This guide is intended to be an introduction for Java developers wishing to take advantage of the EventProcessor mod for the DimensioneX game engine. This mod allows DimensioneX game developers familiar with Java to express their game command and event processing in Java code in addition to--or instead of--the SmallBasic code normally processed by the standard DimensioneX game engine.
The EventProcessor mod is a significant modification or "fork" of the standard DimX game engine. However, the mod is intended to be fully compatible with games developed for the standard game engine. At some point in the future, this modification may be merged into the standard DimX game engine. At this time, every effort is being made to keep this mod in-sync with any changes made to the standard DimX engine.
Java developers wishing to take advantage of this mod must setup their Java development environment per the DimensioneX documentation for Editing Sources with NetBeans. Primarily, this is so that you can develop and test your custom processors. Once the developer overwrites the standard DimX game engine with the EventProcessor "forked" engine there are no additional game engine edits necessary to accomodate your game. The game engine is NOT modified or customized to work with any one specific game. The savvy Java developer more familiar with Eclipse may also choose to develop in that environment, instead.
The Java developer overwrites the standard DimX classes and\or source with the modified engine downloadable below. These downloads include the source and compiled classes for the CSI Demo--which should be used for compiling and reference purposes:
Engine + CSI Compiled Classes
Engine + CSI Java Sourcecode
It is also highly recommended to review the CSI Demo dimx_system files to see how the sample game is put together in DXW\DXL and largely comprised of Java classes implementing CSI-specific event processing instead of SmallBasic scripting. You can download this dimx_system content from:
CSI Sample System files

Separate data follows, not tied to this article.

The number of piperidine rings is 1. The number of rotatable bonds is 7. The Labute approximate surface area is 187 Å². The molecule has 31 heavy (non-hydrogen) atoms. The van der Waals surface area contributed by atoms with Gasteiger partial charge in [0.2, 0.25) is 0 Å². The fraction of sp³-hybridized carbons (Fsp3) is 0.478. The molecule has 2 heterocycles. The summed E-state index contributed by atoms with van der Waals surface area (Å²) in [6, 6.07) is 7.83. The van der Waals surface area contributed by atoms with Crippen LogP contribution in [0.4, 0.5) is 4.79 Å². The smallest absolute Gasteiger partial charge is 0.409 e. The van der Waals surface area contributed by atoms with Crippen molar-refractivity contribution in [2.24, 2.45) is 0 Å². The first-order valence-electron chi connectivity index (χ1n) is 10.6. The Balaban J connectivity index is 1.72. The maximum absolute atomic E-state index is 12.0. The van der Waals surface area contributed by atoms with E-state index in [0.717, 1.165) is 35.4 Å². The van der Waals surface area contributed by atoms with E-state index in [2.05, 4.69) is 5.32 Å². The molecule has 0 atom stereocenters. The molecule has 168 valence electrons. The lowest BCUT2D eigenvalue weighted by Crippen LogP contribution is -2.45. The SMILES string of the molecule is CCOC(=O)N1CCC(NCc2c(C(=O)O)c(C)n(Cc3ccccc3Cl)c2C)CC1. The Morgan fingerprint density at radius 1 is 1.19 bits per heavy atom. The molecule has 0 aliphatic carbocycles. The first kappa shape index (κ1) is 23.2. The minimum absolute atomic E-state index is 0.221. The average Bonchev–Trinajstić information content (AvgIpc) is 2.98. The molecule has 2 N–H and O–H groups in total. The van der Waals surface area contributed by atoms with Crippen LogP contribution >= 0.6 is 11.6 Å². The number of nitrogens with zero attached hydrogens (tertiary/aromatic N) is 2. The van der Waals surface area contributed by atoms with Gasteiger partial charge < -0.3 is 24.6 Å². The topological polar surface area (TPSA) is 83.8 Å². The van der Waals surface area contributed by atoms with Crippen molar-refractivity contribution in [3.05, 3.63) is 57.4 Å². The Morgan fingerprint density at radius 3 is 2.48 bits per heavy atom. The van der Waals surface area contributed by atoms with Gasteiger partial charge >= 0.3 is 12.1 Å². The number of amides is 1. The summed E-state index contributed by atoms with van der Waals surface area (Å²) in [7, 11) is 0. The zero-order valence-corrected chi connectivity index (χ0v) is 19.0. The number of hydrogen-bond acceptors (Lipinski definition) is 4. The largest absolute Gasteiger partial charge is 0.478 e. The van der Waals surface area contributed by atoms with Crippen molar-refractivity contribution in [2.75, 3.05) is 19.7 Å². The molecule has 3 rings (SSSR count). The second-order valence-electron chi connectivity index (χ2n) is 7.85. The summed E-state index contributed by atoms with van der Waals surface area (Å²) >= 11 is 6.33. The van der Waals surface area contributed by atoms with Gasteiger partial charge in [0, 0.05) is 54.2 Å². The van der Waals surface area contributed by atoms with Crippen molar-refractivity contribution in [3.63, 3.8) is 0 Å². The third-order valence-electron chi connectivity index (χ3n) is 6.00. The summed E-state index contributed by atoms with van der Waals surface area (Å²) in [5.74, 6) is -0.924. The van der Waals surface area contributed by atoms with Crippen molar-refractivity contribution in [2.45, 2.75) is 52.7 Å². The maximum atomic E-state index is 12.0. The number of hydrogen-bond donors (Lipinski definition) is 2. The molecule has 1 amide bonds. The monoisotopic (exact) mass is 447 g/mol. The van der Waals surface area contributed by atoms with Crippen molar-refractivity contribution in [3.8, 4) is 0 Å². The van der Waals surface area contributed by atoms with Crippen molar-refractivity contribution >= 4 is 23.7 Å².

Note the information on the IEventProcessor Interface provided by the game engine.
In our game's DXW "WORLD" definition section we specify an optional CUSTEVENTPROC classname. This Java class MUST implement the IEventProcessor Interface and have a default constructor in order to be used successfully. In the CSI.DXW you will see the one shown below:
Notice our custom DefautlCSIEventProcessor ultimately subclasses the game engine convenience class of CustEventProcessor.
The custom event processors are required to only deal with 3 event method hooks:
You can review a game's console log to see how and when the different events might be fired and what the parameter values will be when called. You can also review the CSIEventProcessor sourcecode to see that methods "execute" and "fireEvent_t" are not typically used for very much. It is the method "fireEvent" that ends up being the most commonly useful.
In addition to the DefaultCSIEventProcessor specified in the CSI.dxw, you should note via the JavaDoc for the CSI classes there are additional CSIEventProcessor subclasses present for the CSI demo:
While the IEventProcessor hook provided by the engine only allows one EventProcessor to be assigned for the World, that does not prevent our one EventProcessor from using any number of custom processors. In the custom CSI EventProcessor we actually interrogate action OWNER variables checking for one that specifies a custom EventProcessor for that object. If the variable exists, we instantiate and use the classname it holds. Othewise, we use the DefaultCSIEventProcessor for those characters, players, rooms, or items that don't have a custom processor. This allows us to put event-handling code for a single item or object in one easy to manage class.
I strongly recommend Java developers wishing to see how this works review the custom processor sourcecode for the CSI demo. Still, the CSI sample is just one example of how the IEventProcessor hook into the game engine might be used.